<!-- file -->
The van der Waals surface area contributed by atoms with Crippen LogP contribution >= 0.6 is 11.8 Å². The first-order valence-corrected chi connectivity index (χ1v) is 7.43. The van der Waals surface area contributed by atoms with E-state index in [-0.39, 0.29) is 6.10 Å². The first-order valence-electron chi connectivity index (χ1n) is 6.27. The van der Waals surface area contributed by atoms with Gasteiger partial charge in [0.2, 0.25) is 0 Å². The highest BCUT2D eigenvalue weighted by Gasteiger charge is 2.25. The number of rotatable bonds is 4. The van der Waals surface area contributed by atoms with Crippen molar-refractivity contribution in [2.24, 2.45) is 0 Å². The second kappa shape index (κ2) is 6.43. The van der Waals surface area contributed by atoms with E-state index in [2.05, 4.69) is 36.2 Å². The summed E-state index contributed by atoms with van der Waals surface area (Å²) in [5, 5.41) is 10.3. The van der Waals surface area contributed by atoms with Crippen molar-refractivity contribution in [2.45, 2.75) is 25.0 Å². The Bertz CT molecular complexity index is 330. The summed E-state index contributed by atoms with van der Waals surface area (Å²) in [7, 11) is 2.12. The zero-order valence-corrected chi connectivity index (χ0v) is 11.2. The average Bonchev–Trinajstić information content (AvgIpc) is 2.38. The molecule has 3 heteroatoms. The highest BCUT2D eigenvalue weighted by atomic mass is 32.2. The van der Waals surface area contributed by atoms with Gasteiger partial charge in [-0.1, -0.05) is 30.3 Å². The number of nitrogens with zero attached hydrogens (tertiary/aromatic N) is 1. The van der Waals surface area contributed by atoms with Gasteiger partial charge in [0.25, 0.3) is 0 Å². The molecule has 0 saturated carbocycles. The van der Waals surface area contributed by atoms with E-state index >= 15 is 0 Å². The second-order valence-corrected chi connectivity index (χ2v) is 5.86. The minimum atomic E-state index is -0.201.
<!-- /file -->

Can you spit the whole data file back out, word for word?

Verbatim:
The van der Waals surface area contributed by atoms with Crippen LogP contribution >= 0.6 is 11.8 Å². The first-order valence-corrected chi connectivity index (χ1v) is 7.43. The van der Waals surface area contributed by atoms with E-state index in [-0.39, 0.29) is 6.10 Å². The first-order valence-electron chi connectivity index (χ1n) is 6.27. The van der Waals surface area contributed by atoms with Gasteiger partial charge in [0.2, 0.25) is 0 Å². The highest BCUT2D eigenvalue weighted by Gasteiger charge is 2.25. The number of rotatable bonds is 4. The van der Waals surface area contributed by atoms with Crippen molar-refractivity contribution in [2.24, 2.45) is 0 Å². The second kappa shape index (κ2) is 6.43. The van der Waals surface area contributed by atoms with E-state index in [2.05, 4.69) is 36.2 Å². The summed E-state index contributed by atoms with van der Waals surface area (Å²) in [5, 5.41) is 10.3. The van der Waals surface area contributed by atoms with Crippen molar-refractivity contribution in [2.45, 2.75) is 25.0 Å². The Bertz CT molecular complexity index is 330. The summed E-state index contributed by atoms with van der Waals surface area (Å²) in [7, 11) is 2.12. The zero-order valence-corrected chi connectivity index (χ0v) is 11.2. The average Bonchev–Trinajstić information content (AvgIpc) is 2.38. The molecule has 3 heteroatoms. The highest BCUT2D eigenvalue weighted by atomic mass is 32.2. The van der Waals surface area contributed by atoms with Gasteiger partial charge in [-0.1, -0.05) is 30.3 Å². The number of nitrogens with zero attached hydrogens (tertiary/aromatic N) is 1. The van der Waals surface area contributed by atoms with Gasteiger partial charge in [0.25, 0.3) is 0 Å². The molecule has 0 saturated carbocycles. The van der Waals surface area contributed by atoms with E-state index >= 15 is 0 Å². The second-order valence-corrected chi connectivity index (χ2v) is 5.86. The minimum atomic E-state index is -0.201.